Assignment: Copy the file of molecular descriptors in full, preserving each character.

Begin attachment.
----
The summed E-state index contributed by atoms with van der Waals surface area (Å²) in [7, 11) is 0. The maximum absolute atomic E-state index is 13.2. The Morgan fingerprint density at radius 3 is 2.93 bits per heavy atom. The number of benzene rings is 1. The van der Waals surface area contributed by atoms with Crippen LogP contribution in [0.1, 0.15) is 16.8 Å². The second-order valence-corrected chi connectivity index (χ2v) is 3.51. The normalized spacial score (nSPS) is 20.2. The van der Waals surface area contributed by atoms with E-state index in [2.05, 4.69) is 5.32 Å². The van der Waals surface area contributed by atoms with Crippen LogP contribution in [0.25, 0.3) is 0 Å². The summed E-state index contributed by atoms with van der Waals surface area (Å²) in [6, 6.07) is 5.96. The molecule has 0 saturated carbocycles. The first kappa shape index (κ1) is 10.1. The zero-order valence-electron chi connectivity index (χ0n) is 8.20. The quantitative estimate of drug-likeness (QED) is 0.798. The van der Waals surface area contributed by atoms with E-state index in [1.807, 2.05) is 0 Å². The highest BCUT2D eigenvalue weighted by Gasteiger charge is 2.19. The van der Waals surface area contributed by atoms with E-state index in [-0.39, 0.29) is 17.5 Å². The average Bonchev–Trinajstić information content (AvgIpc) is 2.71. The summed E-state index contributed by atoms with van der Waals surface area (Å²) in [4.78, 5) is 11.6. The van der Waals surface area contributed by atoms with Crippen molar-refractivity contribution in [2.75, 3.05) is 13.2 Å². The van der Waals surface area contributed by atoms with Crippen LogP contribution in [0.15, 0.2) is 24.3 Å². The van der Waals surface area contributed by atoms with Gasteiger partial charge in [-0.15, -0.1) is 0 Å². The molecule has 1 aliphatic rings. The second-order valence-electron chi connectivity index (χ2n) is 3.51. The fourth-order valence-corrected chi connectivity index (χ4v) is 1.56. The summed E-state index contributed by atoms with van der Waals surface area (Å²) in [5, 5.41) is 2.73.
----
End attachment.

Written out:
The summed E-state index contributed by atoms with van der Waals surface area (Å²) in [7, 11) is 0. The maximum absolute atomic E-state index is 13.2. The Morgan fingerprint density at radius 3 is 2.93 bits per heavy atom. The number of benzene rings is 1. The van der Waals surface area contributed by atoms with Crippen LogP contribution in [0.1, 0.15) is 16.8 Å². The second-order valence-corrected chi connectivity index (χ2v) is 3.51. The normalized spacial score (nSPS) is 20.2. The van der Waals surface area contributed by atoms with E-state index in [2.05, 4.69) is 5.32 Å². The van der Waals surface area contributed by atoms with Crippen LogP contribution in [0.25, 0.3) is 0 Å². The summed E-state index contributed by atoms with van der Waals surface area (Å²) in [6, 6.07) is 5.96. The molecule has 0 saturated carbocycles. The first kappa shape index (κ1) is 10.1. The zero-order valence-electron chi connectivity index (χ0n) is 8.20. The quantitative estimate of drug-likeness (QED) is 0.798. The van der Waals surface area contributed by atoms with E-state index in [1.807, 2.05) is 0 Å². The highest BCUT2D eigenvalue weighted by Gasteiger charge is 2.19. The van der Waals surface area contributed by atoms with E-state index in [-0.39, 0.29) is 17.5 Å². The average Bonchev–Trinajstić information content (AvgIpc) is 2.71. The summed E-state index contributed by atoms with van der Waals surface area (Å²) in [4.78, 5) is 11.6. The van der Waals surface area contributed by atoms with Crippen molar-refractivity contribution in [2.75, 3.05) is 13.2 Å². The van der Waals surface area contributed by atoms with Crippen LogP contribution in [0.15, 0.2) is 24.3 Å². The van der Waals surface area contributed by atoms with Gasteiger partial charge in [-0.15, -0.1) is 0 Å². The molecule has 1 aliphatic rings. The second-order valence-electron chi connectivity index (χ2n) is 3.51. The fourth-order valence-corrected chi connectivity index (χ4v) is 1.56. The summed E-state index contributed by atoms with van der Waals surface area (Å²) in [5, 5.41) is 2.73.